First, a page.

About a year ago, Mike & I connected randomly through some post that one of us commented on and we've been friends ever since. We've chatted back & forth and despite living only a few hours apart, never met until Tuesday.

As the father of an 11 year old, I often look to Mike to see what parenting is going to be like five years from now. For the record, it doesn't get much prettier, but the things they say seem just as funny. He constantly reminds me that while I'm one of four tackling this tough job, he flies solo in his responsibilities. Seriously, if I model my parenting after him, Corey will be in great shape.

Like everyone I've met through blogging, our chats were just as great in real life as they are online. His adventures exhaust me as I listen to stories of hiking 17 miles a day through Yosemite. It made me embarrassed that I broke a sweat just walking over from the metro. We discovered that we both are left-handed, love to write poetry and love camping. (OK, that last one is pretty much just him, but I did share my story of when I age 11.)

I always feel privileged to know such great people through this online world. They are friendships that frankly, I sometimes do better with than the real life ones. Regardless, it was a great pleasure to meet up with Mike and I look forward to future visits.

I did warn him though that we couldn't dog-sit for him since I'm only allowed one blog dog at a time.


Wednesday, August 13, 2008

Roll Out the Barrel

I know many people are tired of the whole "going green" thing. Sometimes I think causes can be a bit overdone as well. Hey, I love polar bears as much as next person, but honestly I'm not giving up my Aveda products just so I can make my own soap.

However, I'm all about small steps to achieve something bigger. (Larry is laughing on the inside right now. I never doing anything small.)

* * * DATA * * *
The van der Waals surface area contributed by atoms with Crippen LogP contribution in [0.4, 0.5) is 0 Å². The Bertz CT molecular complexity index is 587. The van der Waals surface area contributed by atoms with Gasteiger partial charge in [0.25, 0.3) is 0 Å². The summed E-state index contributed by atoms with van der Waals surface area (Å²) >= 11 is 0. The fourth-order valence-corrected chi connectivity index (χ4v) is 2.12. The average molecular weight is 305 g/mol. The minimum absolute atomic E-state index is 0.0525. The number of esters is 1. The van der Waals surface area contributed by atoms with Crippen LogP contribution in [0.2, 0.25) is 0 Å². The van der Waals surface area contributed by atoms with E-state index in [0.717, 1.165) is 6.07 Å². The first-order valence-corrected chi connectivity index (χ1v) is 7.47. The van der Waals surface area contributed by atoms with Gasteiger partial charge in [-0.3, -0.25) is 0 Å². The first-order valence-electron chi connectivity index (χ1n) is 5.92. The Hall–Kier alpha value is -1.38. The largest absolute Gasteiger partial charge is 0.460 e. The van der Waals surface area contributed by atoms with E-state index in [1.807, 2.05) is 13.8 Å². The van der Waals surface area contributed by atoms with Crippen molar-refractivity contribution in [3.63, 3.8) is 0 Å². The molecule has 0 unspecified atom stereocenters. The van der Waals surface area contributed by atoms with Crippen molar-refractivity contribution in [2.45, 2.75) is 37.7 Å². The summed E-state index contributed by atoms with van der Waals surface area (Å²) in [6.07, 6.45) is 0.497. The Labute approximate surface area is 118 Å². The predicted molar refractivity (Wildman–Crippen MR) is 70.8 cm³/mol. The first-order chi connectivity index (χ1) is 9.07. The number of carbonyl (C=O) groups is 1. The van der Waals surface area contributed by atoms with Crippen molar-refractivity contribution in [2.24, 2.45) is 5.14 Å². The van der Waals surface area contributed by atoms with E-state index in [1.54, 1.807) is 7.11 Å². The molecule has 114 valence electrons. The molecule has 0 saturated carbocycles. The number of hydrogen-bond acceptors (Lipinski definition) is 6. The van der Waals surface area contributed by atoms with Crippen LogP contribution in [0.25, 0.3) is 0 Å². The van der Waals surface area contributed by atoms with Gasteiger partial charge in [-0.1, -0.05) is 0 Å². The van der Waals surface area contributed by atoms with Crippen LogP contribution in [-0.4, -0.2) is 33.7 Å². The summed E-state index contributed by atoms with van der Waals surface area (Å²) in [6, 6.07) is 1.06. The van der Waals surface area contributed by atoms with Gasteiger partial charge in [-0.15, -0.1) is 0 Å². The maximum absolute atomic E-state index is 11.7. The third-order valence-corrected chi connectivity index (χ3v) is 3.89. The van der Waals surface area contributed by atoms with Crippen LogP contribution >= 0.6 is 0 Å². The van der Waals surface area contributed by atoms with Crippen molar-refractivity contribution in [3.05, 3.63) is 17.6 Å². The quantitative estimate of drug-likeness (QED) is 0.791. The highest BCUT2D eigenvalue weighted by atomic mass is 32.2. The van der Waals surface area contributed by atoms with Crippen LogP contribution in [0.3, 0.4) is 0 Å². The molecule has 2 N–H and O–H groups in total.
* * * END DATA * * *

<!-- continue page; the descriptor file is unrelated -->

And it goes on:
Seriously though, small changes in what we do make small differences. And a lot small differences contribute to bigger ones. Butterflies and hurricanes; that's all I'm saying.

This weekend, Corey and I went to the school playground to practice batting and catching. During one of our breaks, he commented on all the plastic bottles that people had left there. We were talking about litter and Earth Day and recycling, when a plastic grocery bag got caught in the wind and was blowing around. Teaching moment! We grabbed the bag and started collecting the cans and bottles to take back home and put in our recycle bin. There were so many that we had to flatten them to fit in the bag.

Speaking of plastic shopping & grocery bags, we stopped using them at home. One day at lunchtime, I went to Macy's with co-worker and instead of having the sales clerk put her items in a bag, she pulled out this rolled-up bag the size of a twinkie and put 4 bath towels inside. They come from a company called Envirosax. The bags have a variety of patterns and can be purchased individually or in bulks of 5.

Another thing we did this year was invest in rain barrels. Truthfully, the process started after we left a beer bucket outside after a BBQ. It rained almost everyday that week and filled the bucket up. The next week, we dipped our watering can in the bucket and didn't use the hose for the following two weeks. (BTW if you want to freak people out, tell them you use a bucket and every single person will talk about mosquito larvae. Hysterical.)

After some research, I found this company that recycles pickle & olive barrels and creates rain barrels out of them. They range in size from 20-65 gallons. Most times, these are expensive since the barrel itself is over $100 plus you pay a lot of shipping. This company includes shipping in the costs of their barrels.

These green efforts work for us; they may not work for everyone. I have no plans on burning corn husks to fuel my car or making my own clothes from hemp, but I do believe that every little bit helps.

Labels: ,

Sunday, August 10, 2008

Five (foot) Guys

During our errands yesterday, we decided to reward ourselves with a lunch at Five Guys. Since Corey (and I) had a whole day without whining, Larry said we could have burgers and grilled cheese sandwiches.

As always, Corey has no qualms about public toilets and halfway through lunch announced his need to use the facilities.

I'm always impressed with bathrooms that cater to little kids. Five Guys was no exceptions as far as the urinals were concerned. Corey feels like such a big guy when everything is his size.

However, how can you think to put a urinal 5 inches off the ground and then place the soap dispenser 5 feet off the ground?

Obviously this person doesn't have kids.